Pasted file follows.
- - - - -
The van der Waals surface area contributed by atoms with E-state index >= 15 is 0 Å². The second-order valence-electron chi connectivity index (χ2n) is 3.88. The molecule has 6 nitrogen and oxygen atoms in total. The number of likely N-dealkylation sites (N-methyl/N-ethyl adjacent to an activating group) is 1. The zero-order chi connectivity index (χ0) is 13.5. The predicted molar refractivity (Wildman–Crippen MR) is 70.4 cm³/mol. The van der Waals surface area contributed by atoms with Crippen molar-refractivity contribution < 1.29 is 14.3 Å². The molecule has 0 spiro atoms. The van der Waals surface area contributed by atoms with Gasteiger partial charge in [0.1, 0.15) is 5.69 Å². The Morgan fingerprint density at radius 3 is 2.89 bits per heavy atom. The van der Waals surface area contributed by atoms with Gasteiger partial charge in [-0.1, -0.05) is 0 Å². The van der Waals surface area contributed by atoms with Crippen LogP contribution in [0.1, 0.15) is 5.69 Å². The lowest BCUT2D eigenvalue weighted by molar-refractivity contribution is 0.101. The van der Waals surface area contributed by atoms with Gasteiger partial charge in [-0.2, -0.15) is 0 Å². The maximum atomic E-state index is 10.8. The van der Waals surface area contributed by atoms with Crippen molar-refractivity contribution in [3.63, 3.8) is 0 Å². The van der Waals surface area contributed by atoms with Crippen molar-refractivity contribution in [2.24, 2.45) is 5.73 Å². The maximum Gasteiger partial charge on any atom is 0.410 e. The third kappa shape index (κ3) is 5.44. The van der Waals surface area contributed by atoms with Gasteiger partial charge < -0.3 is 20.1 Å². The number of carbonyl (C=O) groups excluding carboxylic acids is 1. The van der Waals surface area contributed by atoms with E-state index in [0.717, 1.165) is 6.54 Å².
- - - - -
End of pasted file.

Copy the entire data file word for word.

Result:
The van der Waals surface area contributed by atoms with E-state index >= 15 is 0 Å². The second-order valence-electron chi connectivity index (χ2n) is 3.88. The molecule has 6 nitrogen and oxygen atoms in total. The number of likely N-dealkylation sites (N-methyl/N-ethyl adjacent to an activating group) is 1. The zero-order chi connectivity index (χ0) is 13.5. The predicted molar refractivity (Wildman–Crippen MR) is 70.4 cm³/mol. The van der Waals surface area contributed by atoms with Crippen molar-refractivity contribution < 1.29 is 14.3 Å². The molecule has 0 spiro atoms. The van der Waals surface area contributed by atoms with Gasteiger partial charge in [0.1, 0.15) is 5.69 Å². The Morgan fingerprint density at radius 3 is 2.89 bits per heavy atom. The van der Waals surface area contributed by atoms with Gasteiger partial charge in [-0.1, -0.05) is 0 Å². The van der Waals surface area contributed by atoms with Crippen LogP contribution in [0.1, 0.15) is 5.69 Å². The lowest BCUT2D eigenvalue weighted by molar-refractivity contribution is 0.101. The van der Waals surface area contributed by atoms with Gasteiger partial charge in [-0.2, -0.15) is 0 Å². The maximum atomic E-state index is 10.8. The van der Waals surface area contributed by atoms with Crippen molar-refractivity contribution in [3.63, 3.8) is 0 Å². The van der Waals surface area contributed by atoms with Crippen molar-refractivity contribution in [2.24, 2.45) is 5.73 Å². The maximum Gasteiger partial charge on any atom is 0.410 e. The third kappa shape index (κ3) is 5.44. The van der Waals surface area contributed by atoms with Gasteiger partial charge < -0.3 is 20.1 Å². The number of carbonyl (C=O) groups excluding carboxylic acids is 1. The van der Waals surface area contributed by atoms with E-state index in [0.717, 1.165) is 6.54 Å².